By Shailesh Haribhakti and Ram Kapadia
Imagine a future with nine billion people on the planet and 95% of them are unemployed. No jobs, don’t earn a living. Sounds quite dystopian – doesn’t it? After all, traditional thinking suggests that such a world would be quite awful. Large-scale civil unrest, looting, wars and fight for resources become everyday occurrences.
What if we now say that in this future, the per capita income is 1.5 times that of today (adjusted for inflation) i.e. the average person is 1.5 times wealthier than she/he is in 2020. Given this information, several of us may start to think that this is not a dystopia – in fact, quite the opposite – perhaps as close to utopia as possible – no work but still enough money to live, and the freedom to do what one pleases.
The future described above is imminent in some ways. The world will get to 9 billion people. A lot of jobs will be automated or machinated. But whether this future becomes a state of utopia or a state of dystopia will be largely driven by us – our thinking, our evolution, and the choices we make along the way.
Over the last several years, a good number of jobs have already been automated. Machines have “taken over” tasks that humans performed. Look at the manufacturing industry. Or the construction space. And, as AI continues to evolve, machines will be able to do not only all routine tasks but also several intelligent tasks. E.g., who would have imagined that one day we will have a “Robot Lawyer” (e.g., DoNotPay). Or a “Robot Teacher” where interactive robots like Elias, Nao, Keepon, are finding widespread acceptance for academic and social learning. Or that self-driving cars will one day be a reality.
As the above evolution continues, it may lead to a world where 95% of the jobs, as we know them today, will be done by machines or robots. Work as defined today will largely cease to exist. The only real jobs for humans in this new world will probably fall into four categories:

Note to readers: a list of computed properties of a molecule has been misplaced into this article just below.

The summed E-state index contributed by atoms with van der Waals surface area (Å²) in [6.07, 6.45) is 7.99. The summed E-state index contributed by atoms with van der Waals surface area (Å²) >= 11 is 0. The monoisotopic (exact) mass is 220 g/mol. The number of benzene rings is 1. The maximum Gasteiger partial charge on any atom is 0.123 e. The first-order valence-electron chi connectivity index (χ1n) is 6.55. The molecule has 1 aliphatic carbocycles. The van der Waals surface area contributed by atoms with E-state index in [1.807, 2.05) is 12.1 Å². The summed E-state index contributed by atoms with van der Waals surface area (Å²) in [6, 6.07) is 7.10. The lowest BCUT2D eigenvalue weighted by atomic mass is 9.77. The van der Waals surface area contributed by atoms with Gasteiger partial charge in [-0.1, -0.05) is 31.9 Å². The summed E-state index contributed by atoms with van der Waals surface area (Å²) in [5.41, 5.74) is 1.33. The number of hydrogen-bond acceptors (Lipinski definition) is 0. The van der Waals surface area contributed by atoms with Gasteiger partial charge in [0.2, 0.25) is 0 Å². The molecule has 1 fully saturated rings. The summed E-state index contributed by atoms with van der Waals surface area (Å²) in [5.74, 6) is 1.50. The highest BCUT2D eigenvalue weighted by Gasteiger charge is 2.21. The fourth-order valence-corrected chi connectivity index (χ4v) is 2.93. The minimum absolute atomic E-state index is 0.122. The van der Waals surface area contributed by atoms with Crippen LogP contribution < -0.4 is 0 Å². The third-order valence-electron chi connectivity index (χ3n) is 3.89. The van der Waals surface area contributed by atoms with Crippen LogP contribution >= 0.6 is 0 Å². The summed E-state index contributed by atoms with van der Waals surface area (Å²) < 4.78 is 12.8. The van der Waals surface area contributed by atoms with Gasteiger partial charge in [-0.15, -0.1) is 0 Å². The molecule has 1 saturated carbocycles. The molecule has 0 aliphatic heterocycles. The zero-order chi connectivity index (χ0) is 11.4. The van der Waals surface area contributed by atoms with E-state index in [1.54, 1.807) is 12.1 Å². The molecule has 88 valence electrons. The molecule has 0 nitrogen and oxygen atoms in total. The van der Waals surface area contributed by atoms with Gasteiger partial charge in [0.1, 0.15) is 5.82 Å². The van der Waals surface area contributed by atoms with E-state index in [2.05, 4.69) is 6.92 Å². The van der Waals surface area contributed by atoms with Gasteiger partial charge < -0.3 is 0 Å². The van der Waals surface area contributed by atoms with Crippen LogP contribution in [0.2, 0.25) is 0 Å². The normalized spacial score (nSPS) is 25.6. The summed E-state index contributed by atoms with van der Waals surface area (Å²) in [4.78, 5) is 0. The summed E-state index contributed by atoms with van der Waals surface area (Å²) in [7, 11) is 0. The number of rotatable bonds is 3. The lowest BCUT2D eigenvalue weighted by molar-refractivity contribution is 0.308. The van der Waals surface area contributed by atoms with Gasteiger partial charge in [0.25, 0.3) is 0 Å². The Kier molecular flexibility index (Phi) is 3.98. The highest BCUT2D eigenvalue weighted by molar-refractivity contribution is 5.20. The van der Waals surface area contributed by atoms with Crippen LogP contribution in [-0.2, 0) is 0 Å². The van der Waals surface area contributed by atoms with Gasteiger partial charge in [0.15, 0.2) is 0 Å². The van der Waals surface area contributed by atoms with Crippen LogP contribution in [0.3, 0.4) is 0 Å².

- The dreamer/thinker – Moon vacationers, interplanetary habitat creators, science experimenters, time travellers, mystics, and thought leaders
- The creative/artist – Right-brained individuals in the fields of art, literature, and entertainment
- The entrepreneur – People who will drive the next wave of innovation and value
- The machine maintenance specialist – the last touch human specialist when machines can’t self-repair
Traits that only humans can have such as creativity, emotion, ethics, intuition, and imagination will become more important than ever before.
The definition of wealth will also probably evolve. Over the last several years, the trend has been that the rich get richer and the poor poorer. This will be essentially reinvented as the world moves into a state of abundance. People will have enough to fulfil their basic needs. Costs will be near zero and a comfortable life, as defined today, is something every human being will have. The role of the government will change to focus on ensuring that this way of living is defined, maintained, and advanced.
It is interesting to think about what humans will do with their time. There is only so much time one can spend watching TV. Or playing games. Or being with family and friends. Jobs and wealth give us a sense of security as well as a sense of identity, in addition to providing for ourselves and our families. With the basic needs covered, how/where will humans look for identity? or security? Or fulfilment?
As one reflects on the above, the good news is that this future will not be a switch – it will be a gradual transition. Most of us, while being part of the journey, will probably not see the above-described future in our lifetime. And, as we continue to go down this journey, we hope that we come up with the right solutions to build the best possible future for our generations to come.
(Shailesh Haribhakti is corporate leader based in Mumbai. He is a chartered and cost accountant, and writes regularly on the Indian economy and public policy. Ram Kapadia is a thought leader and entrepreneur based in Mumbai.)